Gadkari can follow up on the bold move with pragmatic persuasion
GN Bureau | September 12, 2019
When close to five lakh people are killed in road accidents every year in India, road transport minister Nitin Gadkari should have been complimented on his not-so-populist move to impose higher fines for traffic violations. Instead, many people are unhappy and several states – mostly ruled by the BJP itself – are cutting down the fines in no time.
Last month, Gadkari increased the fines for various traffic rule violations by up to ten times. The matter falls in the concurrent list, and the state has an equal say. Gadkari, in an interview with NDTV on Wednesday, seemed to be washing his hands of the controversy, saying, “Jisko karna hai kare, na karna na kare (the states who want to enforce it, can do it. Those who don't want to, need not.” He was adamant on the need for stricter penalties: “To those states who are refusing to enforce the fines, isn't life more important than money? This was done to save lives… People need to have a fear of law.”
His remarks came after Gujarat, the prime minister’s home state and the ruling party’s model state, stepped back in the face of people’s complaints and reduced the new traffic fines by up to 90 percent. While several other states like the BJP-ruled Uttarakhand have also rolled back the move, and several opposition-ruled states like West Bengal have outright refused to implement it, Delhi, governed by the AAP, has not only imposed the new fines but maintained that it won’t review the decision.
The steep hike in the fines came after both houses of parliament in August passed the amendments to the Motor Vehicle Act, steered by Gadkari’s ministry. However, a popular consensus on the move has been missing. Instead of the ‘nudge’ – seen in several reform measures of the government – this move seemed an imposition from above without consultation.
While the intentions behind the move are beyond criticism, it is now up to the government and the states to create a dialogue with people and resist short-cut solutions. At the same time, in cases where the fines are prohibitively high, the centre should take lead in pragmatically review it and bring it down to an optimum level.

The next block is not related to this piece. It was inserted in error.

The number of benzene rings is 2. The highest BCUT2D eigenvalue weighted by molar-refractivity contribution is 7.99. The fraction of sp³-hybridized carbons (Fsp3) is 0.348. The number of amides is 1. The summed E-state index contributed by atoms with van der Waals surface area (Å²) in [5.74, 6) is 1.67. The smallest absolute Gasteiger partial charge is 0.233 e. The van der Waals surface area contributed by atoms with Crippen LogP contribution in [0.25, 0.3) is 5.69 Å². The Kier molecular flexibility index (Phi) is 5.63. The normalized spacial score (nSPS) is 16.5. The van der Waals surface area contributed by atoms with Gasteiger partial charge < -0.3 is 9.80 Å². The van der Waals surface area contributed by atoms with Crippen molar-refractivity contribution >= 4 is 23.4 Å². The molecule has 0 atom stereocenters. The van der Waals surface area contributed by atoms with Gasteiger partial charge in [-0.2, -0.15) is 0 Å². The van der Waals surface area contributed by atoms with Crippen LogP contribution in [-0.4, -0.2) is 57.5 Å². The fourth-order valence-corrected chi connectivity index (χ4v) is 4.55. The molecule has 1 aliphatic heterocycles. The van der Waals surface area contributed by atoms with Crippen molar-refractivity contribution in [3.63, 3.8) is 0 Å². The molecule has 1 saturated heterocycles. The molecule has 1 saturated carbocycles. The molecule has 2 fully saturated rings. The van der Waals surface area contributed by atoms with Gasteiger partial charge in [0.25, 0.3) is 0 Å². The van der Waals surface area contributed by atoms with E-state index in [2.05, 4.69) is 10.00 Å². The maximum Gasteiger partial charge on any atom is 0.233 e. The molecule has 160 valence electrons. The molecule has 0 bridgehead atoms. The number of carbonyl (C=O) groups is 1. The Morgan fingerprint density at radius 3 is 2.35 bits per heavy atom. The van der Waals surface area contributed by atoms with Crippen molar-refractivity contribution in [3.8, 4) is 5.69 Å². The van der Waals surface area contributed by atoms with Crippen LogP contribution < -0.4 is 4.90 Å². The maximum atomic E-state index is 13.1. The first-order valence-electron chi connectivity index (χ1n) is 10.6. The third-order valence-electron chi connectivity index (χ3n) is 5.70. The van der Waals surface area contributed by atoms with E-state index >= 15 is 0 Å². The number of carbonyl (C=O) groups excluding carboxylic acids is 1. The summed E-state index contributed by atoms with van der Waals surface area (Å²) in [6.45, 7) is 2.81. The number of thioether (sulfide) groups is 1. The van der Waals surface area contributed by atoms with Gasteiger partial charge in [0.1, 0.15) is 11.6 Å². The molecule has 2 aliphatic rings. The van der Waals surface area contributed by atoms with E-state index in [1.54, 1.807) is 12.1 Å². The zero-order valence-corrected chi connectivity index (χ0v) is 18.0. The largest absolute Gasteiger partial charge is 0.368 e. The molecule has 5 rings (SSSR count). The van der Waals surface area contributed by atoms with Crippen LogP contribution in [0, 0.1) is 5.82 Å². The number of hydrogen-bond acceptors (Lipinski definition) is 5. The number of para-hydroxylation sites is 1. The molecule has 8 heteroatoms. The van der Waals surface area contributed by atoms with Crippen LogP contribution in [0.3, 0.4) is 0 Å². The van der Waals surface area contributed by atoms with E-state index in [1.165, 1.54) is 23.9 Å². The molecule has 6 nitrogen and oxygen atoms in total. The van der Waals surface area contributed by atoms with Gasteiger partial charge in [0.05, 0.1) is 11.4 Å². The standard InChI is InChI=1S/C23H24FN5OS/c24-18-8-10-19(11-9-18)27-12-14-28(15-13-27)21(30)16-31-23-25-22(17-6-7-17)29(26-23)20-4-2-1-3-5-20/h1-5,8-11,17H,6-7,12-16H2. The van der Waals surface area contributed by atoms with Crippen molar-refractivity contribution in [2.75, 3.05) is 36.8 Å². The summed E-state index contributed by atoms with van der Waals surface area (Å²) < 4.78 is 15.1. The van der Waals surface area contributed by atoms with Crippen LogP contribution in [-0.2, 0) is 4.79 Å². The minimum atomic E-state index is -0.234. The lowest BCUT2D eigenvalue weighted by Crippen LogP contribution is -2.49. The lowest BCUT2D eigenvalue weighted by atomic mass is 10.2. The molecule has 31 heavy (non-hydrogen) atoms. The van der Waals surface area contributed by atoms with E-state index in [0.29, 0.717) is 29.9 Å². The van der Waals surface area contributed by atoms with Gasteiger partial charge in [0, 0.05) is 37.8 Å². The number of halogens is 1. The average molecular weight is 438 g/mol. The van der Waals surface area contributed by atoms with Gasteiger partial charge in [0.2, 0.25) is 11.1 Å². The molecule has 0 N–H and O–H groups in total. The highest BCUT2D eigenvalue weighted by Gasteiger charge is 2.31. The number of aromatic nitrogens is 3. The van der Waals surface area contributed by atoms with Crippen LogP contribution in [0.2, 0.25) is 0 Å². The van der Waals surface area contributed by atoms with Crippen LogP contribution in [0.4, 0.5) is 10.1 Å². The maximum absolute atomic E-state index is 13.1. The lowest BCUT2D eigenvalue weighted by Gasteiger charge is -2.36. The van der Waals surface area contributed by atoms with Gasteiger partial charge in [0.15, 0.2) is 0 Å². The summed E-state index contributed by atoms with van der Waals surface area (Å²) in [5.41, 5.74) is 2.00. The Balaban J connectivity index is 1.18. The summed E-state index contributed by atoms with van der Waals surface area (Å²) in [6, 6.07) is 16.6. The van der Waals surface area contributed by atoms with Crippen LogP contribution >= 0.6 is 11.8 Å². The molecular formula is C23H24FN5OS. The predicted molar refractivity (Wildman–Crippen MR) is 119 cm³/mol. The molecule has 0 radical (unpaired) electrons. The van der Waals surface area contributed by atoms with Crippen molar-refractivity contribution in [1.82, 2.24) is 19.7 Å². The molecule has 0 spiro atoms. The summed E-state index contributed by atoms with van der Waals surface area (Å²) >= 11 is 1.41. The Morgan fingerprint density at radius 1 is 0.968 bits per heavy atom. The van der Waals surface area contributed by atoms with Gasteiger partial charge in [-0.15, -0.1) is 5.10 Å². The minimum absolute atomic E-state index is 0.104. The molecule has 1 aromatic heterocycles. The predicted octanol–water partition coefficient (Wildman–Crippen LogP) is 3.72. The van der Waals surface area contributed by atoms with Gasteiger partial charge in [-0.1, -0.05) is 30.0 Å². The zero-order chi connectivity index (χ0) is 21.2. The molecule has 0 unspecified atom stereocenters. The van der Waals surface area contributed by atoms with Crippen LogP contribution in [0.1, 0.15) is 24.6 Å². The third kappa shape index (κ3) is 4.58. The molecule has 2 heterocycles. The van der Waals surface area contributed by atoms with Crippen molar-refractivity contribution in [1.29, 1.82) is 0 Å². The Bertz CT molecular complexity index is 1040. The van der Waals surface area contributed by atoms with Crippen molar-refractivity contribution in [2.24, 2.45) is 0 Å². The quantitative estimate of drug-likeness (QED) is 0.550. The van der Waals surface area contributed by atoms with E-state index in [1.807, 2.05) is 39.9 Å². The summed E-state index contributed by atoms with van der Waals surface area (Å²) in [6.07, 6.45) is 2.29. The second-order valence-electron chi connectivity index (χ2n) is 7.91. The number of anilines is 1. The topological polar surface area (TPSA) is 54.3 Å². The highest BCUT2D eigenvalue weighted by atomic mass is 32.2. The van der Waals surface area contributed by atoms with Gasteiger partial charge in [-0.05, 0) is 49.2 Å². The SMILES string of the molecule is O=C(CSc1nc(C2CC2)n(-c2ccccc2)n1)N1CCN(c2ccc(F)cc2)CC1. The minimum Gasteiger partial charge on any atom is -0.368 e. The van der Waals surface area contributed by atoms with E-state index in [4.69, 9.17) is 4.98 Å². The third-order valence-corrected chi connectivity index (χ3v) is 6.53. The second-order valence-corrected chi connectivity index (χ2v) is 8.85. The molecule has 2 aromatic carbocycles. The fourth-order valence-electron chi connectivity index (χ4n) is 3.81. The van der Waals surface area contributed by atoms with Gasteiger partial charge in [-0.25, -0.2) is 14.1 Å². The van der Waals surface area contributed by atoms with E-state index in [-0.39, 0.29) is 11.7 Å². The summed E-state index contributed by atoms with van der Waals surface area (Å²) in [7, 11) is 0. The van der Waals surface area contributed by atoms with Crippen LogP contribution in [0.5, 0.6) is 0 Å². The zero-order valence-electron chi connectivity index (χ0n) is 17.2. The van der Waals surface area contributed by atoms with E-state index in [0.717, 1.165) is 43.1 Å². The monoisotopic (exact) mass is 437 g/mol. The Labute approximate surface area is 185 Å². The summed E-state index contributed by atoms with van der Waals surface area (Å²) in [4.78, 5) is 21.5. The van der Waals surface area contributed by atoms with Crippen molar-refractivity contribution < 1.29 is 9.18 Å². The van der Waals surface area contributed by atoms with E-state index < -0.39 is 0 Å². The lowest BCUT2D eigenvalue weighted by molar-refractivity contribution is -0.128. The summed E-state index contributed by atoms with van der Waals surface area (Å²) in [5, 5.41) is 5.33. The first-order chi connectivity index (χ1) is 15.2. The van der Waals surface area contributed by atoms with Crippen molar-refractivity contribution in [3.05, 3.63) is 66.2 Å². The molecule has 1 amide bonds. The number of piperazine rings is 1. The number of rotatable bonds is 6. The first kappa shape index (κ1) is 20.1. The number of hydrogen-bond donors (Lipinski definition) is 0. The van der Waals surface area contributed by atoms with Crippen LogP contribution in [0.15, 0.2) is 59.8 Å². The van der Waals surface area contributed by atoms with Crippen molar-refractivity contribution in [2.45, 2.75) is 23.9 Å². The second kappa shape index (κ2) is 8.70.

In a first, the Department of Home Science, Sri Padmavati Mahila Visvavidayalam (Women’s University) Tirupati, Andhra Pradesh, recently organized an international webinar on “Nutrition and Immune System Support during COVID-19 Pandemic”. Speakers included eminent national and internationa
Even as Unlock enters the second phase, the number of Covid-19 infections continues to rise to record levels and India remains No 4 in the worldwide list, yet there is glimmer of hope: its recovery rate is also rising in tandem. There are 1,27,864 recovered cases more than the active Covid-1
A long-debated idea is finally coming to fruition as the Indian railways has decided to join hands with the private sector, in running some train services to begin with. The ministry of railways has invited ‘request for qualifications’ (RFQ) for private participation for operatio
Democracy in India is now taken for a fact, with an unstated assumption that all our institutions are democratic and hence often our successes and more often failures are attributed to ‘democracy’. However, a key frontier where democracy remains a challenge is that of local governments and that
India, facing China’s aggressiveness at border, has banned 59 smartphone apps, including TikTok, as they were indulging in activities harmful to India’s sovereignty and integrity. The reason cited was: “in view of information available they are engaged in activities which [
The launch of India’s first human space mission, ‘Gaganyaan’, will not be affected by Covid-19 and preparations are going on in the right direction even amid the pandemic. This was disclosed by minister of state (independent charge) development of north eastern region (DoNE